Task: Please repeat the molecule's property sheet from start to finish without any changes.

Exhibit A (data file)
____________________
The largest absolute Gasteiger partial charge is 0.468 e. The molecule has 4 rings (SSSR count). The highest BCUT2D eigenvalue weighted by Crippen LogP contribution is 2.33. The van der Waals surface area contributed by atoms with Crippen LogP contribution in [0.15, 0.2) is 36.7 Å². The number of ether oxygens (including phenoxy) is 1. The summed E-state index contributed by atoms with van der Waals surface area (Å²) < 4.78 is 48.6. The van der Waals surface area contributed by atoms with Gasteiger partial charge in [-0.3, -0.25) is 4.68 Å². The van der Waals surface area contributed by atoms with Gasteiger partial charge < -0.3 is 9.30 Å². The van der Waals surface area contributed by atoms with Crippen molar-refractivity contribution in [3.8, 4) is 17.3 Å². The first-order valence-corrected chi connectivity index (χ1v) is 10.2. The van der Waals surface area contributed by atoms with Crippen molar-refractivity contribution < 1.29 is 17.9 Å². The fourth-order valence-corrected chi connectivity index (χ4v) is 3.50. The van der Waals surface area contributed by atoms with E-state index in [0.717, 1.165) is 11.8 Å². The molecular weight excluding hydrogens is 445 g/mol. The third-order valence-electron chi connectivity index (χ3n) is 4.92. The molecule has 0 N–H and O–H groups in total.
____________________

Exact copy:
The largest absolute Gasteiger partial charge is 0.468 e. The molecule has 4 rings (SSSR count). The highest BCUT2D eigenvalue weighted by Crippen LogP contribution is 2.33. The van der Waals surface area contributed by atoms with Crippen LogP contribution in [0.15, 0.2) is 36.7 Å². The number of ether oxygens (including phenoxy) is 1. The summed E-state index contributed by atoms with van der Waals surface area (Å²) < 4.78 is 48.6. The van der Waals surface area contributed by atoms with Gasteiger partial charge in [-0.3, -0.25) is 4.68 Å². The van der Waals surface area contributed by atoms with Gasteiger partial charge < -0.3 is 9.30 Å². The van der Waals surface area contributed by atoms with Crippen molar-refractivity contribution in [3.8, 4) is 17.3 Å². The first-order valence-corrected chi connectivity index (χ1v) is 10.2. The van der Waals surface area contributed by atoms with Crippen molar-refractivity contribution < 1.29 is 17.9 Å². The fourth-order valence-corrected chi connectivity index (χ4v) is 3.50. The van der Waals surface area contributed by atoms with E-state index in [0.717, 1.165) is 11.8 Å². The molecular weight excluding hydrogens is 445 g/mol. The third-order valence-electron chi connectivity index (χ3n) is 4.92. The molecule has 0 N–H and O–H groups in total.